On Healing 4/21/2003: Death of a loved one is never easy to get through

I am 17 years old and lately my biggest problem is dealing with death. Family members and friends’ family members are passing away frequently lately. It makes me think about death, and what it is, and the whole thought bothers me. Could you maybe write an article on how to deal with this rough topic?

The death of a loved one is the greatest pain we can experience in life.

This pain can affect our emotions, our bodies and our minds. In the early days following a death, the pain is with us constantly. In the days that follow, every now and then we might notice that we have experienced some brief period of time when we were not thinking of our loved one. And in that moment, the pain returns.

On an emotional level, grief causes sorrow, anguish or anger. Often, grief makes us feel very alone. A friend who recently experienced a death said: “I can’t believe the whole world is still going about their business as though nothing happened while my world just stopped.”

Physically, we can experience grief through exhaustion, sleeplessness or lack of appetite. The loss of someone we love turns our lives upside down. It is important to understand that the pain and confusion you might feel are not problems to be solved; they are a normal reaction to death.

I contacted Corinne Mazur, a psychologist who specializes in childhood bereavement. She said that when it comes to dealing with death, our nation’s young people are both overexposed and underprepared. She explained that between the news and video games, today’s children are almost constantly assaulted by images of death.

Mazur was most concerned that the media portray death in a way that is depersonalized: “This makes it hard for people to have personal reactions to death because they become numb to their feelings. If this did not happen, and people felt the pain of each death they witnessed, they would quickly become overwhelmed. This process of desensitizing death makes death appear less painful then it actually is. So the media do not give us any help dealing with the very real pain that occurs when a loved one dies.”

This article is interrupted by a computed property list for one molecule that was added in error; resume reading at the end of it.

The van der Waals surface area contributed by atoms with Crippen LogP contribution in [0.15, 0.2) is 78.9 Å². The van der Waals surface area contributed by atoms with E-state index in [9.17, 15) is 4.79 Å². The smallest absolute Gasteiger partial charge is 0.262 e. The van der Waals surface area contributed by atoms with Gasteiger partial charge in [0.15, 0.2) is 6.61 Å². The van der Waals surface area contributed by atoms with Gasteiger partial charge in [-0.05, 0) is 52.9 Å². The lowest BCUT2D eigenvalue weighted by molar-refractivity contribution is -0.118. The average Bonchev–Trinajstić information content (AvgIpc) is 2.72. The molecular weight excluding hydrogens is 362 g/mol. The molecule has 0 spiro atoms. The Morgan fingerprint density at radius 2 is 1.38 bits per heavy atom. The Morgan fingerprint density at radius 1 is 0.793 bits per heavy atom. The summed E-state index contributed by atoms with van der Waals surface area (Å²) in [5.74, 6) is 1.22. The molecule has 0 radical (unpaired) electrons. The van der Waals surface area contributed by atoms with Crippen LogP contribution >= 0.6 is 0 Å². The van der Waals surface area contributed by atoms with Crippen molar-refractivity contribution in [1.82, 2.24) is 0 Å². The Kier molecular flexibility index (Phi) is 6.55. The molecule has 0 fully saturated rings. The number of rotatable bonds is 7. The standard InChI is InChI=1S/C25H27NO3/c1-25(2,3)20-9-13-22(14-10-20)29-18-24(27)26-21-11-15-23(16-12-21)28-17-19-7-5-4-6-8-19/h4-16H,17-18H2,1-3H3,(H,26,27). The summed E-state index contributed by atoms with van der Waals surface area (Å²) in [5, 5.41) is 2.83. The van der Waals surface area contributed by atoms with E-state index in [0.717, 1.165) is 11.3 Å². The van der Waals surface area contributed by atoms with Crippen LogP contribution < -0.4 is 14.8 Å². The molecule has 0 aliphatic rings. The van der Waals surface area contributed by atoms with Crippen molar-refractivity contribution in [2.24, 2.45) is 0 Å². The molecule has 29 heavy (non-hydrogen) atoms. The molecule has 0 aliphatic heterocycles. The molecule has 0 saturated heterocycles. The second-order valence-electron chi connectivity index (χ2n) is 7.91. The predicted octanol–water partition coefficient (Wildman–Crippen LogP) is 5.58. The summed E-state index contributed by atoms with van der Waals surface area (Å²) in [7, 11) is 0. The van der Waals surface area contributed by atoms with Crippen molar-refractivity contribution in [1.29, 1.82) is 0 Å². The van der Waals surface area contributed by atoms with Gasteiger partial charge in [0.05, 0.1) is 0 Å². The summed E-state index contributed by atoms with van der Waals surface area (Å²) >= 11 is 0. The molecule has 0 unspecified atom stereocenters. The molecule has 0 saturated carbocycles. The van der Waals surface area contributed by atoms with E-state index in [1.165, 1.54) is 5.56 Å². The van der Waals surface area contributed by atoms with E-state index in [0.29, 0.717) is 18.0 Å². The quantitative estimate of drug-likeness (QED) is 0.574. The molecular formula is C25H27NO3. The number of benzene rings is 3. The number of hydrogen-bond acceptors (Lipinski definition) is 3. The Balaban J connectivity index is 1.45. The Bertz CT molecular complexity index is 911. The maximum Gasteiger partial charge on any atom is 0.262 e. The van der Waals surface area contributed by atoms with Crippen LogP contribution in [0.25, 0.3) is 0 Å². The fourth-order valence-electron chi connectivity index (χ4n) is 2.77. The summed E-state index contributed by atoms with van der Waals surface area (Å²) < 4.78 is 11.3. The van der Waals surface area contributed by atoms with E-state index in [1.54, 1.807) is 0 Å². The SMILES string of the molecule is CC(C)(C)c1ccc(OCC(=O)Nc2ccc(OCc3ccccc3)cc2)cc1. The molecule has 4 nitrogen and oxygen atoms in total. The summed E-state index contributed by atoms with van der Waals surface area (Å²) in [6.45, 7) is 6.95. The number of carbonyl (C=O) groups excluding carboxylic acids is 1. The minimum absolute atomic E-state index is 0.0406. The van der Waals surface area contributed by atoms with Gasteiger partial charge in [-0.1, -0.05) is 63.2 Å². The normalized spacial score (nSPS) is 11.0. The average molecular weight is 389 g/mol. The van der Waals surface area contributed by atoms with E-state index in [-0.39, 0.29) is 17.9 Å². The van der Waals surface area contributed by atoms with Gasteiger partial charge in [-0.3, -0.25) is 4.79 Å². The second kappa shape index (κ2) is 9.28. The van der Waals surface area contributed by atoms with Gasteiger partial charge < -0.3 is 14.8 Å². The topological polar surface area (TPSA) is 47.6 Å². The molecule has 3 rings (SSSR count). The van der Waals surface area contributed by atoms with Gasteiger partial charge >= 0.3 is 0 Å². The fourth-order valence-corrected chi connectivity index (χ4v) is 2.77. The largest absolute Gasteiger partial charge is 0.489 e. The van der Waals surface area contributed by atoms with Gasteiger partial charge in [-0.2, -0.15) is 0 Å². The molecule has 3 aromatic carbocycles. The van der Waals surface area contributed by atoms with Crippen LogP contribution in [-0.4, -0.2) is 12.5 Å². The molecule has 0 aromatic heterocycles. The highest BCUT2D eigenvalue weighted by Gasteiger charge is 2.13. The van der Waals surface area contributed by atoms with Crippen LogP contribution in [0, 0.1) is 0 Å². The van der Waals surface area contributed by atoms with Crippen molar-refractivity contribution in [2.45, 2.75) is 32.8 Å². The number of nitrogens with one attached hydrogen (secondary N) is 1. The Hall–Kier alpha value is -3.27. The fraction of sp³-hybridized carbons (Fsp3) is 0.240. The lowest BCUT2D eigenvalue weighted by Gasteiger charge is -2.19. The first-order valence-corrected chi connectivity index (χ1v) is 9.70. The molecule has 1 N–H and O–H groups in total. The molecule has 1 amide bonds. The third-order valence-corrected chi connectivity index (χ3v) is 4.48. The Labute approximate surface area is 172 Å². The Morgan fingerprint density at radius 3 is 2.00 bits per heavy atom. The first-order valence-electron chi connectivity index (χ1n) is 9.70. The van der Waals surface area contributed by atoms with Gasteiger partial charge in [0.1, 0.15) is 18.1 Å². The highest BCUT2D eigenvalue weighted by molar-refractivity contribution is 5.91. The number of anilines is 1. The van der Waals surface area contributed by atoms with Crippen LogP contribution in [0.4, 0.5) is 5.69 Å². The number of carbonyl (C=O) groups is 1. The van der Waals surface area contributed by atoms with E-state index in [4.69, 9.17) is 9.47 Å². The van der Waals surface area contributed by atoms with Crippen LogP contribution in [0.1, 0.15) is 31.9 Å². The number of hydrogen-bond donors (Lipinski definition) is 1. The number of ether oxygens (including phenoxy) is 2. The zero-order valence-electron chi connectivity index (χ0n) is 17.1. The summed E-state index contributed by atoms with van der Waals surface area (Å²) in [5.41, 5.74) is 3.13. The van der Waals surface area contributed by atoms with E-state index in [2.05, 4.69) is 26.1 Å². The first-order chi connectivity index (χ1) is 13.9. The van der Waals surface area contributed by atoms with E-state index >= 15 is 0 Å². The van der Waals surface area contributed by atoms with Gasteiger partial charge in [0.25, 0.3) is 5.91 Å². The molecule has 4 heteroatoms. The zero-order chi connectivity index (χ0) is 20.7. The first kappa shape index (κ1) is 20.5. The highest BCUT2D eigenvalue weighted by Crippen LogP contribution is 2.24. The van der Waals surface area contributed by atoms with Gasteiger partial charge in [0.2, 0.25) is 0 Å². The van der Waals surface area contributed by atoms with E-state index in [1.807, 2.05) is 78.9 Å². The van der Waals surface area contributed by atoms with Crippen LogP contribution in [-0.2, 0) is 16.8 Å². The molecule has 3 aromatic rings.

Remember, though death may end a life, it does not end a relationship. It may take months, even years, to say goodbye to that person, that part of your life, and that part of yourself. And the goodbye is never permanent. Anyone who has ever lost a loved one will tell you that both the pain and love revisit. You may feel these emotions on the holidays, or if you see someone who reminds you of a loved one; sometimes a piece of music or a book will stir the feelings. But as long as you live, parts of that person will live in your heart.

The amazing thing about us is how we recover. I have watched hundreds of people recover from the loss of a loved one. Although they all react differently – some feel anguish, some feel anger or guilt, and some just feel grief – but they all heal the same way.

Somehow the emotions get smaller, and one day they notice they did not think about their loved one constantly. Eventually the searing pain diminishes and we are left with an ache – a longing that often lasts a lifetime.

For some people, grief turns into depression. It could be because of a complicated relationship with the person who died, or it could be because there was a depression beneath the surface. For these people, dealing with the pain is usually helped by psychotherapy and/or medication.

Many people find comfort in spirituality and believe in an afterlife. They feel reassured that their loved ones have found peace. Our task is not to make that pain go away, but to find a way to live in a world that is no longer inhabited by the person who has recently died.

I have lived through many deaths – both personally and professionally. And what I have learned over time is that I don’t deal with death, it deals with me. Inevitably when someone I love dies, I feel searing pain and very alone. I feel an indescribable longing as though a piece of me is gone. And then, over time, the searing pain turns into sadness and the sadness turns into an ache that I carry inside. Sometimes the ache feels bad and sometimes it feels good.

The other night, I had dinner by myself and after dinner I found some cookies in the kitchen. I sat at the counter and ate far more cookies than I should have. While I was doing so, I reflected back to the image of my late father doing the very same thing. When I realized this, first I looked skyward and smiled. Then I cried. And then I moved on.

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